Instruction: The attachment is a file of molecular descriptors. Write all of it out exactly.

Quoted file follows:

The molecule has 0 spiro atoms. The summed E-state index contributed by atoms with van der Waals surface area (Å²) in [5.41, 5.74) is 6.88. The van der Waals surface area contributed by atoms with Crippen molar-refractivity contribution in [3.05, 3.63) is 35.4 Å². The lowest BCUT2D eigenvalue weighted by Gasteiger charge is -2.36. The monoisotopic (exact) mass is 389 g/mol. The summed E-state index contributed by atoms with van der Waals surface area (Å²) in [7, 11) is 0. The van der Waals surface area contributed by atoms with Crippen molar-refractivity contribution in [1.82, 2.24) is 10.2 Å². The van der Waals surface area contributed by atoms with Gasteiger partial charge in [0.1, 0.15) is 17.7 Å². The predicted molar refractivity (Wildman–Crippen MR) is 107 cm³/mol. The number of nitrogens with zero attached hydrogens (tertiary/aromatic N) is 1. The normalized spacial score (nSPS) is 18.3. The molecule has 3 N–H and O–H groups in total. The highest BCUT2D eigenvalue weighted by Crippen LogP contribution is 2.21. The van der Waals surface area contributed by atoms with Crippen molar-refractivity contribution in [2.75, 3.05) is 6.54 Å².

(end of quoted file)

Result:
The molecule has 0 spiro atoms. The summed E-state index contributed by atoms with van der Waals surface area (Å²) in [5.41, 5.74) is 6.88. The van der Waals surface area contributed by atoms with Crippen molar-refractivity contribution in [3.05, 3.63) is 35.4 Å². The lowest BCUT2D eigenvalue weighted by Gasteiger charge is -2.36. The monoisotopic (exact) mass is 389 g/mol. The summed E-state index contributed by atoms with van der Waals surface area (Å²) in [7, 11) is 0. The van der Waals surface area contributed by atoms with Crippen molar-refractivity contribution in [1.82, 2.24) is 10.2 Å². The van der Waals surface area contributed by atoms with Gasteiger partial charge in [0.1, 0.15) is 17.7 Å². The predicted molar refractivity (Wildman–Crippen MR) is 107 cm³/mol. The number of nitrogens with zero attached hydrogens (tertiary/aromatic N) is 1. The normalized spacial score (nSPS) is 18.3. The molecule has 3 N–H and O–H groups in total. The highest BCUT2D eigenvalue weighted by Crippen LogP contribution is 2.21. The van der Waals surface area contributed by atoms with Crippen molar-refractivity contribution in [2.75, 3.05) is 6.54 Å².